That experience was characteristic of one of his strengths as a businessman -- his willingness to face reality and adapt to changing circumstances.
Miller demonstrated that again just last month when he sold The Mayan and Spaghetti Mama's restaurants in Jordan Commons, the 250,000-square-foot retail and office complex he built in Sandy.
Keith Marshall of South Carolina-based Atlantic Restaurant Consultants, which purchased the restaurants, said he met Miller only a month ago but was impressed with the vision Miller had in building The Mayan, with its indoor cliff divers and jungle motif.
"It says a lot about his vision that he was also willing to turn those properties over to us, knowing we could improve them," said Marshall.
But what Miller will be remembered for most is keeping the Jazz in Utah.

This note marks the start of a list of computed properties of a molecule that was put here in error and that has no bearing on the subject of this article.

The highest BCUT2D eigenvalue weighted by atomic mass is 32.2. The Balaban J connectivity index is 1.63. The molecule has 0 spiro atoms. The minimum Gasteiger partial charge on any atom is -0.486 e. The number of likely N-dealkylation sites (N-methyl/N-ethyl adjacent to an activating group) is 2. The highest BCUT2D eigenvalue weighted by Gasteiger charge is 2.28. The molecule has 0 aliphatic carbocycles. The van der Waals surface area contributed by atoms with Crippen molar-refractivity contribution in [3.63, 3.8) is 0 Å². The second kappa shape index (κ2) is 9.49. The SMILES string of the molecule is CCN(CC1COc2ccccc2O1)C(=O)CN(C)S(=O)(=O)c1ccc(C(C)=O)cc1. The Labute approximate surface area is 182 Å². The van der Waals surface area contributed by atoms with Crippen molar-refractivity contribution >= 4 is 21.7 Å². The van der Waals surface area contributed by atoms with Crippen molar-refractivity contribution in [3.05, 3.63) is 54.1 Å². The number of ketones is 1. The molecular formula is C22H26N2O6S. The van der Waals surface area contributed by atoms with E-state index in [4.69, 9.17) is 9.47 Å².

"It may sound a little corny," he once told The Tribune , "but to be able to be the catalyst for something this significant in this community, it's a neat feeling. It's not one of being haughty or arrogant. I love Utah. I love Salt Lake City. It's a community I'm interested in giving something back to.''
Larry Miller's business empire
The Larry H. Miller Group of Companies, which sprang from an auto-parts business and single Toyota dealership in the late 1970s, has grown into one of the nation's 150 largest privately held corporations. With more than 7,000 employees in six states, the group generates $3 billion in revenue annually, with operations that reach into the sports and entertainment worlds. At its heart is a network of 40 or so auto dealerships.
Larry H. Miller's enterprises
Utah Jazz, professional basketball team
Salt Lake Bees, minor league baseball team
40 auto dealerships
Jordan Commons, retail, entertainment and office complex
Mayan Restaurant (recently sold)
Megaplex Theaters, five, multiple-screen movie houses
Miller Motorsports Park, race tracks
KJZZ and KFAN, local TV and radio stations
Prestige Financial Services, a lending division
Landcar Agency, contract provider
Larry H. Miller Charities, a fundraising foundation
Entrepreneur Training Center, Miller Campus of Salt Lake Community College